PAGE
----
Like many other cultural heritage institutions, Wellcome Library faces the challenge of moving from an environment dominated by physical content to one in which we also serve a global audience for online content. With an ambitious vision to create the world’s largest free and unrestricted digital library focused on cultural contexts of health and provide a first-class physical research environment focused on our unique collections, the Wellcome Trust Board of Governors approved a £20 million Transformation Programme with a broad remit to develop the library’s organisation, activities, and ways of working. The digital ambition of this programme, as summarised by Christy Henshaw, Digitisation Programme manager, and Robert Kiley, Head of Digital Services, was to “permanently break the bonds imposed by a physical library and provide full access to our collections in new and innovative ways. We aimed to create an entirely new digital presence based on the Wellcome Library’s historic foundations and modern personality” (Henshaw & Kiley, 2013).
However, the Transformation Programme was not defined and implemented prescriptively; rather, it developed iteratively and self-reflexively in response to the changing needs of the organisation and the knowledge gained in developing systems and processes, creating digital collections, and learning about users’ needs. The first phase of the programme initially took a thematic approach, focusing on developing digital collections, resources, and interpretation around the history of modern genetics (http://wellcomelibrary.org/collections/digital-collections/makers-of-modern-genetics/). This had been identified as a strategic priority for collection development due to the relative scarcity of research collections and the significant investment of the Wellcome Trust in sequencing the human genome, along with subsequent genomic research. Additional projects were included in the programme in response to emerging partnership opportunities. These included a partnership with ProQuest, a global information-content and technology company, to digitise books for their Early European Books initiative; and a project part-funded by Jisc, a UK not-for-profit championing digital technologies in education and research, to digitise the Medical Officer of Health reports for Greater London.
Building from this, the second phase sought to massively upscale collection digitisation, partnering with Jisc and Internet Archive to digitise Wellcome Library’s entire nineteenth-century book collection along with health-related collections from ten other research libraries to create in excess of fifteen million images (http://wellcomelibrary.org/collections/digital-collections/uk-medical-heritage-library/). Digital content creation also became more responsive to user demand, producing collections to accompany public exhibitions and incorporating items digitised by public request. However, digitisation of archive and special collections material remained thematic, with a focus on mental health and asylum records. This phase also became more attuned to the experience of users, with a greater focus on the interpretation and communication of collections. For example, Digital Stories (http://digitalstories.wellcomecollection.org/) was developed as an experimental long-form digital platform intended to engage non-specialist and non-researcher audiences with the digital collections.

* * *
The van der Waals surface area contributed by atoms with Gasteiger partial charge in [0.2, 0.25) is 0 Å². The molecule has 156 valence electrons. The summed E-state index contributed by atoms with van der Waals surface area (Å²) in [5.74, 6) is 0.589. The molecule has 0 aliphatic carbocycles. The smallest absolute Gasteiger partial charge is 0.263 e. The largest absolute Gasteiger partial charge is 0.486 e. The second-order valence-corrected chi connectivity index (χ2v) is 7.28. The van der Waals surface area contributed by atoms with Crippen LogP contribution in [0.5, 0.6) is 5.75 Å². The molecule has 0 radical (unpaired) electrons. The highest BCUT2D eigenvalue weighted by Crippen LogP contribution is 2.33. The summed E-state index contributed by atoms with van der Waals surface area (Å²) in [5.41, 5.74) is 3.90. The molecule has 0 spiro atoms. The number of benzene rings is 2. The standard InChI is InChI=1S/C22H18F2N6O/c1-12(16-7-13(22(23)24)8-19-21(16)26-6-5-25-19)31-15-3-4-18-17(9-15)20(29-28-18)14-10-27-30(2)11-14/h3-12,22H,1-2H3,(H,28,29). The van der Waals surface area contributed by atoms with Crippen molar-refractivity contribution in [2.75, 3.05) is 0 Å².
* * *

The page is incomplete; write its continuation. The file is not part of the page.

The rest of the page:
Wellcome Library is now entering the third phase of the Transformation Programme. The earlier thematic focus and strongly planned approach has evolved to framework based on three key strands: building digital collections, sharing them with users, and actively engaging users with content and themes. As the programme reaches maturity, and with a critical mass of digital collections, focus is now shifting from production of digital content to the use and reuse of content by audiences. Key projects include exploring redevelopment of search and browse for work in progress (see https://alpha.wellcomelibrary.org/), movement to cloud-based infrastructure, expansion of artwork and special collection digitisation, and development of crowdsourcing projects on recipe manuscripts.
5. Evaluating the Wellcome Library Transformation Programme
As previously discussed, the nature of all evaluation activity is fundamentally situational, dependent on external and internal pressures and contexts. Evaluation rests in an interlinked web of project nature, stakeholder response, management requirement, and strategic direction. Malde et al. (2014: 5) assert, “[m]easuring value is subjective and must always be personal … To better understand digital engagement, cultural organisations need to explore what and who they value.” Every project is unique, seeking to reach a different group or enable a different form of interaction, and every project evaluation is subject to a different interlocking set of internal and external forces, spanning staff satisfaction to funder requirements. In shaping evaluation for the Transformation Programme, we have aimed to reflect and draw from this in tailoring multimodal approaches that, while drawing from developments in standardised methods and metrics, seek to explore and pilot new, more creative forms of investigation.